Coronavirus, digitization and globalization

How will the pandemic change the world?

Photo from Joshua Rawson-Harris on Unsplash

For most of us, the pandemic has profoundly changed large parts of our everyday lives.

We had to give up many routines, could only meet our families and friends online, and had to interrupt many hobbies.

Depending on where you live, you might not even be able to visit parks or even leave the house at all. Even if the authorities’ relaxed some of the restrictions in many countries, not everything is back to normal.

But the pandemic is not only changing our daily lives; it is also changing the two megatrends of digitization and globalization.

The longer the pandemic lasts, and the longer we have to live with the changes, the more these changes will change global trends. Some of these changes may last forever.

What about Digitization?

The pandemic is primarily accelerating digitization. Suddenly we realize that we can do a lot more digitally than we thought before.

Whether it’s work or school, a doctor’s visit, or yoga class via zoom, you can also do it online. We can even continue to practice some of our hobbies online.

Of course, it didn’t work out equally well for everyone, but many people are surprised at how well it worked by and large, for example, in working life. Heads of many companies have long refused to allow remote work.

They thought their employees might be too distracted at home, not working properly, or preferring to watch Netflix. Apart from the fact that many employees also look out of the window in the office, look at the mobile phone, get coffee in a relaxed manner and sometimes chat longer with colleagues, it does not seem that remote work leads to less productivity.

Sure, remote work is stressful for some. Some tasks are not easy to do at home. For example, if you rely on much communication with colleagues. It’s also a problem if the company doesn’t provide you with hardware.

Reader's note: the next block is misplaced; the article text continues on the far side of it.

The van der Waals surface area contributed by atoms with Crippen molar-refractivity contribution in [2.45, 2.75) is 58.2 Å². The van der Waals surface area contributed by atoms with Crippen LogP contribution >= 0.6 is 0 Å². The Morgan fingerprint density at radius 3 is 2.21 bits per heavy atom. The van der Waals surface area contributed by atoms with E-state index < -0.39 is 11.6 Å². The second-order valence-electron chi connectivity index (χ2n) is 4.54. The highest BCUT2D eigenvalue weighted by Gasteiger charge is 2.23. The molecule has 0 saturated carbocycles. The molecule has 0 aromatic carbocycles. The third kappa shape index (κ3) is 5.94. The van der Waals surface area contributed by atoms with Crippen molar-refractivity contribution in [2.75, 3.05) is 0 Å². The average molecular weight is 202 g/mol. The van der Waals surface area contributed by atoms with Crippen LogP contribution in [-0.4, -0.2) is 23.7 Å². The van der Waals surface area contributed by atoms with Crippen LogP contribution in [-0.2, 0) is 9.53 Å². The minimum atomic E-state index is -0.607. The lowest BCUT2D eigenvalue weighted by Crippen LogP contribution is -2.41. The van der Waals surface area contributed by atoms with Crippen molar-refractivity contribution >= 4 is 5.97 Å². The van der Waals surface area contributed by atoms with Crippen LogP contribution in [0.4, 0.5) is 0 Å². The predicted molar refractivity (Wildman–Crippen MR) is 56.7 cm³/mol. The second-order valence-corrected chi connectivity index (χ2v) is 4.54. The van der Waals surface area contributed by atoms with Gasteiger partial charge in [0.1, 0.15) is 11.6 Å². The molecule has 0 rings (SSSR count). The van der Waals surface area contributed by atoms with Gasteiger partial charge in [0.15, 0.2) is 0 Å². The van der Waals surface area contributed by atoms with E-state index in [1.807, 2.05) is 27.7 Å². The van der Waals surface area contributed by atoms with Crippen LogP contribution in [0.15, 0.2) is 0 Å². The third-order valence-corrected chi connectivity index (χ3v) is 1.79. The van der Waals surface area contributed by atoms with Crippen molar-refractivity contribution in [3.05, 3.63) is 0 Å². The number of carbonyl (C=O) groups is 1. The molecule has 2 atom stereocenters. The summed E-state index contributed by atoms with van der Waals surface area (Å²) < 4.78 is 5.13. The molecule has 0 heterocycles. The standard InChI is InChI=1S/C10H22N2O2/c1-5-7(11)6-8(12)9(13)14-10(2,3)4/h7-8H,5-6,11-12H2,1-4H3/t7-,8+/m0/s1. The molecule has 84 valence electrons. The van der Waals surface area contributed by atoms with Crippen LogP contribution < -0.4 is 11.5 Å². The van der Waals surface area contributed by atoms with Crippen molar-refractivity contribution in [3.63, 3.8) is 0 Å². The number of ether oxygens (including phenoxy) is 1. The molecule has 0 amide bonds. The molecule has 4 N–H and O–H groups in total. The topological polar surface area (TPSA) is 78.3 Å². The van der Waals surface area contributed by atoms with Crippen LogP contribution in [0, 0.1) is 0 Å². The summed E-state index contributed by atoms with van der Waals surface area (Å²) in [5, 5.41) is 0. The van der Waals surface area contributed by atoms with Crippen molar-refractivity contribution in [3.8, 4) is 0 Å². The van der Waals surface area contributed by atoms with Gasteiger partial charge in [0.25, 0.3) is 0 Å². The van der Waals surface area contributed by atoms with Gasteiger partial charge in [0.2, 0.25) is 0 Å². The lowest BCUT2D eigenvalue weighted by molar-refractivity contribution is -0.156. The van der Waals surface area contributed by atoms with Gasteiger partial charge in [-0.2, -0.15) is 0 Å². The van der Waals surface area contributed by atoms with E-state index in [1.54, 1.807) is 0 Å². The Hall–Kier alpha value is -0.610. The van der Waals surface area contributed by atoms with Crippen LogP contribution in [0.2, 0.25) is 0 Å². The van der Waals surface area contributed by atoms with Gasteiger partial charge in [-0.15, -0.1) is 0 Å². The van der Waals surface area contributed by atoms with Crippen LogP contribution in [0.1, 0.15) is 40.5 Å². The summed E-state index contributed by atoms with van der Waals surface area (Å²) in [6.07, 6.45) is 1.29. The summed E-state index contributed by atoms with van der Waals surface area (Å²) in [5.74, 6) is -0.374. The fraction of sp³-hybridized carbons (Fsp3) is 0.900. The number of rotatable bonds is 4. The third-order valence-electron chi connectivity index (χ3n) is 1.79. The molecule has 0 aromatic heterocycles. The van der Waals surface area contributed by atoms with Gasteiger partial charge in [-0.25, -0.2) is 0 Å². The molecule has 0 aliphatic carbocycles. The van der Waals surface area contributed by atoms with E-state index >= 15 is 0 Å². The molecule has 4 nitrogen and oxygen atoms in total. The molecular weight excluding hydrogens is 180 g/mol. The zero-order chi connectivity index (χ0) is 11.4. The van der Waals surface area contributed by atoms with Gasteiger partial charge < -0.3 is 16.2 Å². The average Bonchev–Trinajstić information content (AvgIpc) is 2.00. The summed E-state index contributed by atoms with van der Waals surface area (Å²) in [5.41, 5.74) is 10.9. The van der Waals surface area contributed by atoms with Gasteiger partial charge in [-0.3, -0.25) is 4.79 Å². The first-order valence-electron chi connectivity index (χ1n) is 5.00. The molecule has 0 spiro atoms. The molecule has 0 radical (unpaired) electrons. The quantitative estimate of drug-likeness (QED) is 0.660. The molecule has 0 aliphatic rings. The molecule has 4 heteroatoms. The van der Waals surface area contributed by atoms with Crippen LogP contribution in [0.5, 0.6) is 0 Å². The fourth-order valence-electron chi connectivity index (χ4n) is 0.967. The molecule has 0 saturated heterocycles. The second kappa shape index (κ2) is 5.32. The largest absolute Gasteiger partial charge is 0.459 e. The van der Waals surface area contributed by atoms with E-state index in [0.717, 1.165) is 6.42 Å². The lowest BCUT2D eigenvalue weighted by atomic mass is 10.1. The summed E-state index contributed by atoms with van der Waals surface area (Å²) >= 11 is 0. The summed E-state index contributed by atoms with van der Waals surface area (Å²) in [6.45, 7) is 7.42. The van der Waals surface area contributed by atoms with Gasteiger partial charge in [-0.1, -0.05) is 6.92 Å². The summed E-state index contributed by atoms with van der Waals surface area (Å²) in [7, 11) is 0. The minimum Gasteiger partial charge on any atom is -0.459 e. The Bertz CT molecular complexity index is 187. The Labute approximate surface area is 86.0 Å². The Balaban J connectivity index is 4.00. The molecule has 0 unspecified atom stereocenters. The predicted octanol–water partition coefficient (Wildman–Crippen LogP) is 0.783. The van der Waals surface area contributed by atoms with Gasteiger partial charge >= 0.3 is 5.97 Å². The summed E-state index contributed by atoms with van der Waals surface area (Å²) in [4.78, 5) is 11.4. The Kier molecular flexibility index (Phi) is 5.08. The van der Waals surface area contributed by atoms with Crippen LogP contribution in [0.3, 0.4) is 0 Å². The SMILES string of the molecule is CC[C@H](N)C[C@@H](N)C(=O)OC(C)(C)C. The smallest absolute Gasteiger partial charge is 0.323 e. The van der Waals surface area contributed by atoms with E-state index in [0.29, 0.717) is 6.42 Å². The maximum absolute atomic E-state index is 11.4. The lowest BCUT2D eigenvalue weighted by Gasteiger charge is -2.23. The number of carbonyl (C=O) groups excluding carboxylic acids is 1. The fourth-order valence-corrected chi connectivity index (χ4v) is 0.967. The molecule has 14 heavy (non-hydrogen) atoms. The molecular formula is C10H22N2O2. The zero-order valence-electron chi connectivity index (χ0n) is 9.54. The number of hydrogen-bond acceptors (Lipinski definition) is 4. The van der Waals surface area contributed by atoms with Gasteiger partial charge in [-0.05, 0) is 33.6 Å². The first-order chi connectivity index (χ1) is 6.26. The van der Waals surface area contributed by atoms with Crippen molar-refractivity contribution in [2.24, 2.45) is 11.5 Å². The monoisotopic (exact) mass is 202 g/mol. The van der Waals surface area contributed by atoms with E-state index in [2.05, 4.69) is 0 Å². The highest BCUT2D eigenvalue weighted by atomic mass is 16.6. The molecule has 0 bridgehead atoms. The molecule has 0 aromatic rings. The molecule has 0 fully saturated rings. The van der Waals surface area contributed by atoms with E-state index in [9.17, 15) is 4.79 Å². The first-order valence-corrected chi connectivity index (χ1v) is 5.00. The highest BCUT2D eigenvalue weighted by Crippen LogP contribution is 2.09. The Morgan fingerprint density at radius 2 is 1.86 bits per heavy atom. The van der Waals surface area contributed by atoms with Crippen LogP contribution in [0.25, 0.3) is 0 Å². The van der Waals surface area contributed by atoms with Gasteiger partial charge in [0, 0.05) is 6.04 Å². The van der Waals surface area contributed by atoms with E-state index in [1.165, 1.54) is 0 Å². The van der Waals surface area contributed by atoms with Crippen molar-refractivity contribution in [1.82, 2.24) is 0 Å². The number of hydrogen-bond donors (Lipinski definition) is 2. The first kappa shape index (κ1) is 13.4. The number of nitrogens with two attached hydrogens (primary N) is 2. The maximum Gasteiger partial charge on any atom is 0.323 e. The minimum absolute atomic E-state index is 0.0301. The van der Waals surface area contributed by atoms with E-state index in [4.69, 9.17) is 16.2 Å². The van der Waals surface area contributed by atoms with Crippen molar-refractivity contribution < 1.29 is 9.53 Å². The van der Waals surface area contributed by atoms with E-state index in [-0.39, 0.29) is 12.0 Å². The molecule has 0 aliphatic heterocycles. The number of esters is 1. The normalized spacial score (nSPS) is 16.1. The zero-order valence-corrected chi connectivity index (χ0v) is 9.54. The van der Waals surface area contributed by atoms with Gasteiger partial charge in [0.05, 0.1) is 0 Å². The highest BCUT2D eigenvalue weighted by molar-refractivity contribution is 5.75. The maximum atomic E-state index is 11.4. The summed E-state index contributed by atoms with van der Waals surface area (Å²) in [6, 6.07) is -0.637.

It’s not ideal either if you don’t have a good workplace at home and sit in the kitchen or the small living room table in front of the couch.

Of course, these are not perfect working conditions. Especially when you also have children whose schools are closed and cannot understand that the father and mother work all day even though they are at home.

Photo from Leonard Beck on Unsplash

But despite all these problems, the overall perception of the remote work is positive. We noticed that much more is possible than previously believed.

I can also speak from experience. When new coronavirus infections began to rise rapidly in my country, we all knew that there would soon be a lockdown.

In the week before the expected lockdown, the office looked very different. Everywhere people were walking around with their laptops, installing software that the company had purchased for remote work, and continuously asking the IT staff in charge how to install the software.

It was a strange feeling in the office. Then, as expected, the lockdown came, and we worked from our living rooms, kitchens, and bedrooms. But no terrible fear had come true.

The systems worked, and the personal exchange went better than expected. The teams made video calls for lunch or dinner. They exchanged things about their weekend on Monday mornings, and sometimes they even got into the conversation more than in the office.

It didn’t go perfectly for everyone, but it was better than expected for most. With a view to winter, many countries expect high rates of new infections with the coronavirus.

As a result, there may be regional restrictions again, and many people will go back to their living room office. We noticed that it went well for the first time. The second time it only gets better.